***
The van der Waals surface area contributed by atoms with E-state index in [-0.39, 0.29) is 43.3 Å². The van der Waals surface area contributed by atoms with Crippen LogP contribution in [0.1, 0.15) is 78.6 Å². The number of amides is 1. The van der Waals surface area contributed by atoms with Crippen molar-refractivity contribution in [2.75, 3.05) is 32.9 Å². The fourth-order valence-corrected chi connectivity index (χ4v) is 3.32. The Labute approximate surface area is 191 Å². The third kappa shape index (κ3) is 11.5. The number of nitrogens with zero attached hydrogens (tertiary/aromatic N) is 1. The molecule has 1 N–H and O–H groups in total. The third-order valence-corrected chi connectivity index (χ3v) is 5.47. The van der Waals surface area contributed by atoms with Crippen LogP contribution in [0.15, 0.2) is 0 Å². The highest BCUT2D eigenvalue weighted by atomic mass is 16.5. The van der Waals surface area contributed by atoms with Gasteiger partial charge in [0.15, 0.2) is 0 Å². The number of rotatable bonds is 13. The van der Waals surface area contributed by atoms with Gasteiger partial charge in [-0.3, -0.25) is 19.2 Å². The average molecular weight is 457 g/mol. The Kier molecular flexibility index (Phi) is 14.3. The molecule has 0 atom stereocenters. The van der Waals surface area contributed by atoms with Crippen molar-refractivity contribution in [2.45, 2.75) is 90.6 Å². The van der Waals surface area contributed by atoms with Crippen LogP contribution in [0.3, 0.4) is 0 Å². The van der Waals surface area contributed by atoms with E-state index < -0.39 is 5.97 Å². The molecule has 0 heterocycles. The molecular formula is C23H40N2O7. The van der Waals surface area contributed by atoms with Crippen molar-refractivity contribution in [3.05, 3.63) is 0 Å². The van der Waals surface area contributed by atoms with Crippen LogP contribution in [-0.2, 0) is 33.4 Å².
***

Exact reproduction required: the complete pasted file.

The van der Waals surface area contributed by atoms with E-state index in [-0.39, 0.29) is 43.3 Å². The van der Waals surface area contributed by atoms with Crippen LogP contribution in [0.1, 0.15) is 78.6 Å². The number of amides is 1. The van der Waals surface area contributed by atoms with Crippen molar-refractivity contribution in [2.75, 3.05) is 32.9 Å². The fourth-order valence-corrected chi connectivity index (χ4v) is 3.32. The Labute approximate surface area is 191 Å². The third kappa shape index (κ3) is 11.5. The number of nitrogens with zero attached hydrogens (tertiary/aromatic N) is 1. The molecule has 1 N–H and O–H groups in total. The third-order valence-corrected chi connectivity index (χ3v) is 5.47. The van der Waals surface area contributed by atoms with Crippen LogP contribution in [0.15, 0.2) is 0 Å². The highest BCUT2D eigenvalue weighted by atomic mass is 16.5. The van der Waals surface area contributed by atoms with Gasteiger partial charge in [0.15, 0.2) is 0 Å². The number of rotatable bonds is 13. The van der Waals surface area contributed by atoms with Gasteiger partial charge in [-0.3, -0.25) is 19.2 Å². The average molecular weight is 457 g/mol. The Kier molecular flexibility index (Phi) is 14.3. The molecule has 0 atom stereocenters. The van der Waals surface area contributed by atoms with Crippen molar-refractivity contribution in [2.45, 2.75) is 90.6 Å². The van der Waals surface area contributed by atoms with Crippen LogP contribution in [0.3, 0.4) is 0 Å². The van der Waals surface area contributed by atoms with E-state index < -0.39 is 5.97 Å². The molecule has 0 heterocycles. The molecular formula is C23H40N2O7. The van der Waals surface area contributed by atoms with Crippen molar-refractivity contribution in [3.05, 3.63) is 0 Å². The van der Waals surface area contributed by atoms with Crippen LogP contribution in [-0.2, 0) is 33.4 Å².